There are rumors circulating that Nintendo may be planning a new release of A Link Between Worlds. This all stemmed from several articles I’ve seen where Nintendo reached out to review newsy type outlets for permission to use their review quotes. This typically happens when a company is about to use those quotes for commercial purposes.
The big question now is whether or not it’s going to be a Nintendo Selects release or a Nintendo Switch port or remake. I’m hoping for the Switch!
I’m skeptical for a couple of reasons.Continue reading
Breath of the Wild is a radical departure from the traditional Zelda game formula. This is most apparent in how Nintendo handled dungeons. The ‘dungeon experience’ in Breath of the Wild is split between two main types of areas: Shrines and Divine Beasts.
During the first four shrines, Link’s Sheikah Slate is empowered with Runes which grant game-defining abilities like bombs, magnesis, cryonis, and stasis. To best showcase how these are used, I made a quick video.[su_youtube url=”https://youtu.be/9a0DK-WkNjc” width=”720″][/su_youtube]
Shrines are like micro-dungeons. And when I say micro, I mean as short as a minute or maybe as long as 5 min. These experiences are mostly puzzles with the occasional “fight a bad guy” type. They typically reward junk items you’ll break moments later, but some will give significant game-changing upgrades like climbing armor or other gear that will last.
These Divine Beasts are the ‘dungeon’ equivalent. However, they depart from the formula significantly. There’s a dungeon map, but that’s it. No big key, small key, etc. There aren’t items you’ll obtain in them like you would a Hookshot, Boomerang, etc. They’re more like giant puzzles.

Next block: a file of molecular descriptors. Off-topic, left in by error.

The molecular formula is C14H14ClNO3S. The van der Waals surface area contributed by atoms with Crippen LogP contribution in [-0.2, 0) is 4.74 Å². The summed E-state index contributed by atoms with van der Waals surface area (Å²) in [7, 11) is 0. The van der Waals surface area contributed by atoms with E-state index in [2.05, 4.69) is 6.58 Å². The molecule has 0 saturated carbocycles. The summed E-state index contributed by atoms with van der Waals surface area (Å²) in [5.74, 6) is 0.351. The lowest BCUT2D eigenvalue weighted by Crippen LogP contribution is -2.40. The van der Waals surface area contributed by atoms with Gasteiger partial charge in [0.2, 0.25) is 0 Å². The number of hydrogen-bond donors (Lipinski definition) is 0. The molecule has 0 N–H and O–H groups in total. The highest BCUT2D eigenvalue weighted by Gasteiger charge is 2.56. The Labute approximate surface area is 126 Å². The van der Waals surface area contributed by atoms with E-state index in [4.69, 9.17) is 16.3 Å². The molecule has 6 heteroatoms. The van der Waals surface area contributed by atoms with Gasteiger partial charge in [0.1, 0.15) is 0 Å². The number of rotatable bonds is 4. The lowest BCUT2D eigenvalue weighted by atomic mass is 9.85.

I recorded an entire Divine Beast (Vah Ruta) to show you guys what they’re like.[su_youtube url=”https://youtu.be/i34g1Rnwy20″ width=”720″][/su_youtube]
These Divine Beasts are a ~30-45 min experience.
The boss fights are really cool, and better than the typical Zelda dungeon boss. But other than that, the experience is very, very different. I keep saying ‘different’ because I don’t yet know if it’s a good or a bad thing.
Graev is leaning toward “they changed it too much.” I’m in the “I like the shorter ‘dungeons’ with emphasis on puzzles,” camp, but I too liked the formula. There wasn’t anything wrong with the way Zelda dungeons have always been.
The big winner for me has been the story and how these dungeons play into the bigger arch — more so than other Zelda games where the story was a tad bit nebulous.
I’m not done with the game yet, so these thoughts are just part of my bigger review with is forthcoming.
I really enjoy cooking in Breath of the Wild. Cooking is fairly simple, yet rewarding when you take a little bit of time experiment and whip up some culinary creations.[su_youtube url=”https://youtu.be/pifwbBkPrSA” width=”720″][/su_youtube]
To cook you simply find ingredients in the world, hold them, then dump them into a heated pot. Ingredients can be found all over the world. Some ingredients are fairly simple such as apples hanging from trees. Other ingredients may require you to find a rare fish, defeat an exotic beast, or explore certain regions are a time of day.
My wife and I are playing Breath of the Wild together, and she’s a big driving force behind the time we spend cooking. “OOoo, try that!” “Mix in some mushrooms!” “Let’s see what happens when we do this!” I enjoy the nudge she gives me to collect more resources. Sometimes I’ll just by running on my way to slay a Bokoblin and she’ll insist we stop to collect the mushrooms we needed for a steak we plan to cook.
I like the trial and error aspect of learning new recipes. Very early in the game you’re presented with an introduction to cooking where a character tells you to make a recipe for Spicy Meat Seafood Fry. He forgot the recipe and needed your help. I spent an hour mixing ingredients before realizing I forgot he said “Seafood” so I was mixing all sorts of meats together. The exercise resulted in my learning about all kinds of ingredients and how they all work together.